"Home Insurance Rates in America Are Wildly Distorted. Here's Why."

"Climate change is driving rates higher, but not always in areas with the greatest risk."

"Enid, Okla., surrounded by farms about 90 minutes north of Oklahoma City, has an unwelcome distinction: Home insurance is more expensive, relative to home values, than almost anywhere else in the country.

Enid is hardly the American community that is most vulnerable to damaging weather. Yet as a share of home prices, insurance costs more in parts of Enid than in New Orleans, much of which is below sea level. More than in Paradise, Calif., which was destroyed by the Camp fire in 2018. More than in the Florida Keys, which are frequently wracked by hurricanes. Even more than in the Outer Banks of North Carolina, where houses have begun slipping into the rising sea.

Enid's plight reveals an odd distortion in America's system of pricing home insurance. As a warming planet delivers increasingly damaging weather, the cost of home insurance has jumped drastically. But companies are charging some people, especially in the middle of the country and parts of the southeast, far more than other homeowners with similar levels of risk, an examination by The New York Times has shown."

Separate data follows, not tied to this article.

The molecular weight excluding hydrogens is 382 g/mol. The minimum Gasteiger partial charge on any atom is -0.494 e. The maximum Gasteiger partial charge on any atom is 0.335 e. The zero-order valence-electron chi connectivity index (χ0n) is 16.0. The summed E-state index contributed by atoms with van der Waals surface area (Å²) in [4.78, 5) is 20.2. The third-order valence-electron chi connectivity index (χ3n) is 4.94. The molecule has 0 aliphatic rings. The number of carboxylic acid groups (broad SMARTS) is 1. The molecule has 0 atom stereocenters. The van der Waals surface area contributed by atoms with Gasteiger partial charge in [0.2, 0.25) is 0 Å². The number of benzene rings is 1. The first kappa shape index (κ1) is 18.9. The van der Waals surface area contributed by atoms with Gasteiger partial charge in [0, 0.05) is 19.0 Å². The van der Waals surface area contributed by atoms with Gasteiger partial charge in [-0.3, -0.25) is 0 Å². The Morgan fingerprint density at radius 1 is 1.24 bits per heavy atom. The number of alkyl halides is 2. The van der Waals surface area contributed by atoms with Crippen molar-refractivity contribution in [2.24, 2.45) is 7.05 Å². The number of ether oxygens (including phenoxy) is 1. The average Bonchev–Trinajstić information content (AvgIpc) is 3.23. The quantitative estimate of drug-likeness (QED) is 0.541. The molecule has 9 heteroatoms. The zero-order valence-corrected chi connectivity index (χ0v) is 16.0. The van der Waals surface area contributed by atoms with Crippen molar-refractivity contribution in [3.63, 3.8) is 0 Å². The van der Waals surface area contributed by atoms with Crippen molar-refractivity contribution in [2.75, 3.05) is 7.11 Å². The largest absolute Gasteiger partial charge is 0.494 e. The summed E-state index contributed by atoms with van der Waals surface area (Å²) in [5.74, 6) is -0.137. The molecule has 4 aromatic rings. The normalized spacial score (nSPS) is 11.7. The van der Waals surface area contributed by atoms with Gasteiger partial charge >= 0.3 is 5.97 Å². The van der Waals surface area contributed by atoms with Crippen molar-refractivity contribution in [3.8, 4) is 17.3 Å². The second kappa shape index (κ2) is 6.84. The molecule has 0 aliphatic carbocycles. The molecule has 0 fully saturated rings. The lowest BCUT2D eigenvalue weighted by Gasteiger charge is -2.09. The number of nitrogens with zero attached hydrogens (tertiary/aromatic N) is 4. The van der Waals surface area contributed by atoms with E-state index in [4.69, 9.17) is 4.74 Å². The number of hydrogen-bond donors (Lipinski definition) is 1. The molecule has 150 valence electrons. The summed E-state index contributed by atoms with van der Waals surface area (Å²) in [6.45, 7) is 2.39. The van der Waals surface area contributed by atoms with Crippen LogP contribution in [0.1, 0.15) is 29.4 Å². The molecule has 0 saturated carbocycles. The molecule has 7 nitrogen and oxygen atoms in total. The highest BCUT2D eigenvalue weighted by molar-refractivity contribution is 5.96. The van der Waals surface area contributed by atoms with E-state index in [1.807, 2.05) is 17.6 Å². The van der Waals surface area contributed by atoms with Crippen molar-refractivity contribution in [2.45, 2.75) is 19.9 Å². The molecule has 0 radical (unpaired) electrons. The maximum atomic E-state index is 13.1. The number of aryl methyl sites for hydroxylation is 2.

Christopher Flavelle reports for the New York Times with data analysis and graphics by Mira Rojanasakul and photographs by Desiree Rios. July 8, 2024.


"Find Out How Your Home Insurance Costs Compare in Our Interactive Map" (New York Times)


Source: NYTimes, 07/10/2024